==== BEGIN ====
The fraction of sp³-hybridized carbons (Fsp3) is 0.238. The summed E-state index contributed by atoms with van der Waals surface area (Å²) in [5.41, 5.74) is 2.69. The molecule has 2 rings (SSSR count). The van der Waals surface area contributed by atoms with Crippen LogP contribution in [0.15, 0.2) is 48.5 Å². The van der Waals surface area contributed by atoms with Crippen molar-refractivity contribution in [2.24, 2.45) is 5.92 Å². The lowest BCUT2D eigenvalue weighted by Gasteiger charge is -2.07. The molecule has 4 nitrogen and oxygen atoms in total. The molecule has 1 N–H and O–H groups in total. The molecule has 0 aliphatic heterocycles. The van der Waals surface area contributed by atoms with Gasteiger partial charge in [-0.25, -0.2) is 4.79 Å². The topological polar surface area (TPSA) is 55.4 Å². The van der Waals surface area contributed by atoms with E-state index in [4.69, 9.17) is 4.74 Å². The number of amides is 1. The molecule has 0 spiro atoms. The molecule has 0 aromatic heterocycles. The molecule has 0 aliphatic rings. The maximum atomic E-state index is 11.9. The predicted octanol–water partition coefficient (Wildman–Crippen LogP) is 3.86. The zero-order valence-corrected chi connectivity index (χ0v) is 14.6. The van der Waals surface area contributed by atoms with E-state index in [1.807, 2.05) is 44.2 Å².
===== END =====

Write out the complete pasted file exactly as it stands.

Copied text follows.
The fraction of sp³-hybridized carbons (Fsp3) is 0.238. The summed E-state index contributed by atoms with van der Waals surface area (Å²) in [5.41, 5.74) is 2.69. The molecule has 2 rings (SSSR count). The van der Waals surface area contributed by atoms with Crippen LogP contribution in [0.15, 0.2) is 48.5 Å². The van der Waals surface area contributed by atoms with Crippen molar-refractivity contribution in [2.24, 2.45) is 5.92 Å². The lowest BCUT2D eigenvalue weighted by Gasteiger charge is -2.07. The molecule has 4 nitrogen and oxygen atoms in total. The molecule has 1 N–H and O–H groups in total. The molecule has 0 aliphatic heterocycles. The van der Waals surface area contributed by atoms with Gasteiger partial charge in [-0.25, -0.2) is 4.79 Å². The topological polar surface area (TPSA) is 55.4 Å². The van der Waals surface area contributed by atoms with E-state index in [4.69, 9.17) is 4.74 Å². The number of amides is 1. The molecule has 0 spiro atoms. The molecule has 0 aromatic heterocycles. The molecule has 0 aliphatic rings. The maximum atomic E-state index is 11.9. The predicted octanol–water partition coefficient (Wildman–Crippen LogP) is 3.86. The zero-order valence-corrected chi connectivity index (χ0v) is 14.6. The van der Waals surface area contributed by atoms with E-state index in [1.807, 2.05) is 44.2 Å².